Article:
Global Mapper v24.0

Comparing watersheds generated with different DEMs

JSL
JSL Global Mapper UserTrusted User
edited June 2014 in How I use Global Mapper
Hello, I’m working on a project comparing watersheds created with two different DEMs, where the difficulty lies in figuring out how to make their parameters equivalent, since the DEMs have different resolutions. I was wondering if this method makes sense:

I have two DEMS: A has a resolution of 1-arc second, and B has a resolution of 500m. A quick search showed that one arc-second = about 1860m of latitude. I know that the longitude of a square geographical unit differs depending on where on the globe one is, but for the purposes of this study, I’m just assuming that latitude and longitude are equivalent. So one cell of DEM A = 1860 squared = 3459600 sq m, and one cell of DEM B = 500 squared = 250000 sq m.

If I want to generate a watershed from DEM B with a stream cell count of 1000 for a stream threshold, that would equal 1000*250000 sq m of area. Since 1860 squared = 3459600 sq m, an equivalent flow accumulation for DEM A should be (1000*250000)/3459600, which equals 72.

Below are the results, with DEM B (500m) in the dashed red line and DEM A (1 arc second) in solid blue. Their similarity seems to confirm my calculations, but I was wondering if anyone had any comments.

Comments

  • JSL
    JSL Global Mapper User Trusted User
    edited June 2014
    Also, I've kept all the other parameters equal in the Generate Watershed command.
  • global_mapper
    global_mapper Administrator
    edited June 2014
    I would suggest making the projection on the Projection tab of the Configuration dialog the same for both calculations, then you can provide the spacing in the same units/projection for both to get the same sampling. You can then set up either the stream cell count or simply use the stream drainage area option instead and provide the same values for both.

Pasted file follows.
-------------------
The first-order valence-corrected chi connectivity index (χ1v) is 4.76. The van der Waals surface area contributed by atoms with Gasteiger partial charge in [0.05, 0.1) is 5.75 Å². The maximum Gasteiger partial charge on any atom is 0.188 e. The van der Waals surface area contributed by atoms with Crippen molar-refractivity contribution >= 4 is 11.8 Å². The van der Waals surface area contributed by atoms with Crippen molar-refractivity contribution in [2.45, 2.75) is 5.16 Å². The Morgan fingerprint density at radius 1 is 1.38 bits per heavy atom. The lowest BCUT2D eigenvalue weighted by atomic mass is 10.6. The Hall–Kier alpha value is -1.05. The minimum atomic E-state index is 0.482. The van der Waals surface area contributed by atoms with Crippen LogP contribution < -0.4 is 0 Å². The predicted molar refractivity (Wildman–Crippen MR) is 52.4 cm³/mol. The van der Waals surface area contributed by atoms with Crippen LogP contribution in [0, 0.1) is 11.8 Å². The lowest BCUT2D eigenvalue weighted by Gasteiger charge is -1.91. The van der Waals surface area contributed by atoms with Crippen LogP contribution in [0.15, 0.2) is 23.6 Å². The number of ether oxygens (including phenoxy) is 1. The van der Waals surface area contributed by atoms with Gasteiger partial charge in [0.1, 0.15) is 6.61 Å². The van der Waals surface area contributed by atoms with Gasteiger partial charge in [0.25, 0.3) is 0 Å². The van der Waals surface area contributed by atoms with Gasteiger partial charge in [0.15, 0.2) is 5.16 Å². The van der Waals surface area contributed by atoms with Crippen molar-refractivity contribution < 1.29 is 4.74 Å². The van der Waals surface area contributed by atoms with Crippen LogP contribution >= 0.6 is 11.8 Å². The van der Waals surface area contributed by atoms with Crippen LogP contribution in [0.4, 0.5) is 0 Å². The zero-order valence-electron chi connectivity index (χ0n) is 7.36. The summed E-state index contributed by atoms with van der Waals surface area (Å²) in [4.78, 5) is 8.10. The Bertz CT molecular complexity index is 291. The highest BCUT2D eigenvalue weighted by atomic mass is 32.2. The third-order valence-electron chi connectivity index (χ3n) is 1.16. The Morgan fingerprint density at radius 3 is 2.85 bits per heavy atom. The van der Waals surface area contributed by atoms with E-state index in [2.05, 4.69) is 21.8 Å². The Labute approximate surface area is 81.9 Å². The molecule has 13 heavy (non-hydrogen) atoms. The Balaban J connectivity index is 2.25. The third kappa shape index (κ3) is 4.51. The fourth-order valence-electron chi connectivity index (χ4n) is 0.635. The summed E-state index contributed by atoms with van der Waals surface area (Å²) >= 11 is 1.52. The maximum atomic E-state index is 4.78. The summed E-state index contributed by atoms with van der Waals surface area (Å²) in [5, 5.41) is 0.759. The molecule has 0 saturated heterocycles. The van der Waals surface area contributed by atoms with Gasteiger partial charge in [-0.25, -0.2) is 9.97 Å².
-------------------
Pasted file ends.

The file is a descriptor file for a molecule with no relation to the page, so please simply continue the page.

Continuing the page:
You may still get slightly different watersheds due to differences in the terrain, but at least the sampling of the underlying terrain will be the same. I would suggest using the projected system (i.e. whichever one is reporting the distances in meters) rather than Geographic/lat/lon.

    Thanks,

    Mike
    Global Mapper Guru
    geohelp@bluemarblegeo.com
    Blue Marble Geographics for Coordinate Conversion, Image Reprojection and Vector Translation
  • JSL
    JSL Global Mapper User Trusted User
    edited June 2014
    Thanks, Mike, for the comments. I layered the DEMs in the same workspace, so they both share the same configuration. I'm not sure what you mean by using the projected system rather than Geographic/lat/lon. Should I be using another projection besides the default?

    When I calculated flow accumulation using drainage area, the DEMs produced very similar results, but when I calculated using the same stream cell count, the watersheds were very different, which I presume is because of the difference in unit cells of the DEMs. The first image below shows two watersheds produced with 1000 sq km for flow accumulation, and the second shows the watersheds produced with 100 for stream cell. The finer resolution DEM is the dashed red line, and you can see how it's much more detailed than the coarser scale DEM in the watershed produced by using stream cells instead of square kilometers.

    Now I know all I have to do is to set the same area in square units, instead of having to find the ratio of unit cells for each DEM--thanks, that's a great timesaver.
  • global_mapper
    global_mapper Administrator
    edited June 2014
    I just suggested setting the projection system to the same for each operation just to make selecting the drainage area more consistent. Since you've got that working using the stream size by area instead, you can just stick with what you're doing.

    Thanks,

    Mike
    Global Mapper Guru
    geohelp@bluemarblegeo.com
    Blue Marble Geographics for Coordinate Conversion, Image Reprojection and Vector Translation
  • JSL
    JSL Global Mapper User Trusted User
    edited June 2014
    Thanks for the input. Can I ask your opinion of a theory I have? What’s been interesting about this study has been looking at the anomalous areas, where different DEMS have generated significantly diverging stream flows. For example, below is an image of the Congo basin, with basin fill set to the maximum of 5000m. While the finer-scale DEM, in orange, shows the Congo basin emptying through its current outlet, the coarser DEM watershed in blue shows the Congo emptying through the watershed of what is now the Ogoouee River.

    Congo 1.png